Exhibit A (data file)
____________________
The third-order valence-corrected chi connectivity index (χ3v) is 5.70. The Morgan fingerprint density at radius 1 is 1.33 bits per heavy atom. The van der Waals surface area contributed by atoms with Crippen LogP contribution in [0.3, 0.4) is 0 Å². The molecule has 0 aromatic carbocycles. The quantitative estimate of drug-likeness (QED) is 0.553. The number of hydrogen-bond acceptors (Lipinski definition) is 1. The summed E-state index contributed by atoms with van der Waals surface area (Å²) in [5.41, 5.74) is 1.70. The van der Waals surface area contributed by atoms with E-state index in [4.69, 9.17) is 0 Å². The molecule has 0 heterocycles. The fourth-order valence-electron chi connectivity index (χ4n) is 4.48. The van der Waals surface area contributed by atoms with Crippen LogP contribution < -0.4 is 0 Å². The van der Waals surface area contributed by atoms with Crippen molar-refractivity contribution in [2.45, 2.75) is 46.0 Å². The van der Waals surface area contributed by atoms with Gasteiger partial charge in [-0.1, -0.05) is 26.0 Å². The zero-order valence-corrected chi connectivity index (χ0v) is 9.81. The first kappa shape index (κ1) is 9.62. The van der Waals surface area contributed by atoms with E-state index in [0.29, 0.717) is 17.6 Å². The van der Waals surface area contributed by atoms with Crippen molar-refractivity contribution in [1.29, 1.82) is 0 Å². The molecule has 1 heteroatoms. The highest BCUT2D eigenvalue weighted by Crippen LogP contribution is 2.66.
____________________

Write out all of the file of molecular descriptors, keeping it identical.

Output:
The third-order valence-corrected chi connectivity index (χ3v) is 5.70. The Morgan fingerprint density at radius 1 is 1.33 bits per heavy atom. The van der Waals surface area contributed by atoms with Crippen LogP contribution in [0.3, 0.4) is 0 Å². The molecule has 0 aromatic carbocycles. The quantitative estimate of drug-likeness (QED) is 0.553. The number of hydrogen-bond acceptors (Lipinski definition) is 1. The summed E-state index contributed by atoms with van der Waals surface area (Å²) in [5.41, 5.74) is 1.70. The van der Waals surface area contributed by atoms with E-state index in [4.69, 9.17) is 0 Å². The molecule has 0 heterocycles. The fourth-order valence-electron chi connectivity index (χ4n) is 4.48. The van der Waals surface area contributed by atoms with Crippen LogP contribution < -0.4 is 0 Å². The van der Waals surface area contributed by atoms with Crippen molar-refractivity contribution in [2.45, 2.75) is 46.0 Å². The van der Waals surface area contributed by atoms with Gasteiger partial charge in [-0.1, -0.05) is 26.0 Å². The zero-order valence-corrected chi connectivity index (χ0v) is 9.81. The first kappa shape index (κ1) is 9.62. The van der Waals surface area contributed by atoms with E-state index in [0.29, 0.717) is 17.6 Å². The van der Waals surface area contributed by atoms with Crippen molar-refractivity contribution in [1.29, 1.82) is 0 Å². The molecule has 1 heteroatoms. The highest BCUT2D eigenvalue weighted by Crippen LogP contribution is 2.66.